US President Barack Obama waits for a meeting in the Eisenhower Executive Office Building near the White House on July 11, 2014 in Washington, DC
Washington (AFP) - German and Russian support for US President Barack Obama has nosedived in the past year over revelations of spying and tensions in Ukraine, an influential American research group said Monday.
And while the United States remained relatively popular, the Pew Research Center said it found widespread opposition to US eavesdropping as well as to the Pentagon's use of drones overseas.
Obama's overall favorability numbers have changed little since 2013 in the 44 nations surveyed, with a median of 56 percent expressing confidence he will "do the right thing in world affairs," according to Pew's sweeping survey of 48,643 adults in 44 nations.
He remains popular in much of the world, except for the Middle East, where residents of every nation surveyed except Israel gave Obama an approval rating of 35 percent or below. Pakistani favorability of Obama was at seven percent, the lowest among surveyed countries.
Israelis' Obama favorability jumped 10 points year on year, to 71 percent, while the Chinese had a sudden infatuation with the US president, jumping 20 points to 51 percent favorability.
But he suffered a stark drop in Germany, Russia and Brazil, three nations where tensions with Washington have soared over the past year.
"Revelations that Washington systematically reads both Americans' and some foreigners' emails and listens in on their telephone conversations appears to have significantly damaged Obama's approval in only one European Union country: Germany," Pew reported.
Berlin, a key Washington ally on several fronts including anti-terrorism cooperation, was outraged last October when it was revealed that US spy agencies tapped the mobile phone of German Chancellor Angela Merkel.
The row escalated this month amid new revelations that German nationals were arrested on suspicion of spying for the United States, prompting German authorities to order the expulsion of the Berlin CIA station chief.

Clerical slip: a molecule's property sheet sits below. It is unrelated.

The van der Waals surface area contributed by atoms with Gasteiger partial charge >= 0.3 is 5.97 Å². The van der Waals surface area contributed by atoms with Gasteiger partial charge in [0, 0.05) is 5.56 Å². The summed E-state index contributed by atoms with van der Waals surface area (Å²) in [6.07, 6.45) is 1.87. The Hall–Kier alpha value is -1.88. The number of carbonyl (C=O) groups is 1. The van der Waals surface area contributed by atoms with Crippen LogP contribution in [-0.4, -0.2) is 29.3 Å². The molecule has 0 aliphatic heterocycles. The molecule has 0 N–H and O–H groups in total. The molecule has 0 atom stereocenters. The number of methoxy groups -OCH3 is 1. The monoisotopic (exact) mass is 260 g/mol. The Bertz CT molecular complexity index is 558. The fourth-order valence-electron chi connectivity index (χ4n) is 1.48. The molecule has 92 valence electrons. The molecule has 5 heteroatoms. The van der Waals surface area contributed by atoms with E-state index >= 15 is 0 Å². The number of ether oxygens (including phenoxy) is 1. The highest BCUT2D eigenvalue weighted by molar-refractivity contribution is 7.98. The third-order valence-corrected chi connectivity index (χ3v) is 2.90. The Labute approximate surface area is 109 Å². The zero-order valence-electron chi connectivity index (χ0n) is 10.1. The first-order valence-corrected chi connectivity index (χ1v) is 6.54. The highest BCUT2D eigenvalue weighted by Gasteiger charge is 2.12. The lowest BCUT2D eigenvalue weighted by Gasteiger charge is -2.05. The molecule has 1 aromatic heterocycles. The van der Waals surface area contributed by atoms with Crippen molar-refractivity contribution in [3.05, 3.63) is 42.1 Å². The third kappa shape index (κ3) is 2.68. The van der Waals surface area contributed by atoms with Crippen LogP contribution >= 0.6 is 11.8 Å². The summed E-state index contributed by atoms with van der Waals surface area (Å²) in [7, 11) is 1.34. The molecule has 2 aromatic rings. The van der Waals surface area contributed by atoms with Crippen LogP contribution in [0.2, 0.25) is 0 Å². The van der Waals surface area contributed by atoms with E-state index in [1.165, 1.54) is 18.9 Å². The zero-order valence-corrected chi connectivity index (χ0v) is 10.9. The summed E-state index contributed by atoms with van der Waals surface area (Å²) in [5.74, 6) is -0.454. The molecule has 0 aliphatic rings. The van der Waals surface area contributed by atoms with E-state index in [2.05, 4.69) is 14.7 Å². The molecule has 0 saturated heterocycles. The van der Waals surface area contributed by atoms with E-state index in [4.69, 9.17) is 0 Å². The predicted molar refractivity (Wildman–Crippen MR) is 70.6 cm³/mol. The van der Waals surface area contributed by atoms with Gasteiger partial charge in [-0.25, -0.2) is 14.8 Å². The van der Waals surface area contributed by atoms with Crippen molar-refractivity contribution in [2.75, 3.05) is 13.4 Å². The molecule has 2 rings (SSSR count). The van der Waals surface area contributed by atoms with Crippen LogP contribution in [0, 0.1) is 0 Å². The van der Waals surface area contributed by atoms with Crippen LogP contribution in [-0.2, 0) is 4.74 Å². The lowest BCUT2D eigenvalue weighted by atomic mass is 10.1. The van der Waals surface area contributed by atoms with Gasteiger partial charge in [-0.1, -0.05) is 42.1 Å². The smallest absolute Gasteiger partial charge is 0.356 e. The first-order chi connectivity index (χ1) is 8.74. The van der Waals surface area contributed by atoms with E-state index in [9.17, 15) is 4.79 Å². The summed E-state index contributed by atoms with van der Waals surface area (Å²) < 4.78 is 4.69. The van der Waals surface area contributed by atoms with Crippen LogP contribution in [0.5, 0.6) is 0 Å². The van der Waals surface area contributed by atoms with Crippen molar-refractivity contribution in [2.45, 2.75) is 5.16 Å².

Germans' confidence in Obama dropped to 71 percent, seventeen points down from last year, while Brazilians' confidence in him plunged from 69 percent in 2013 to 52 percent today.
Brazil's President Dilma Rousseff lashed out at Washington last year over reports that US agencies snooped on her personal communications, and she canceled a state visit to Washington in October.
"Russian faith in Obama, already quite low in 2013, is down 14 points (to 15 percent), a likely casualty of the Ukraine confrontation," Pew said.
The US reputation for protecting individual liberties appears to have taken a hit in the wake of former National Security Agency contractor Edward Snowden's damning revelations about the extent of US surveillance.
"In 22 of 36 countries surveyed in both 2013 and 2014, people are significantly less likely to believe the US government respects the personal freedoms of its citizens," the report said.
US drone strikes are also being increasingly opposed, including in NATO ally nations like Britain, France and Spain, according to Pew. In 37 of 44 surveyed countries, half or more of the public disapprove of drone attacks.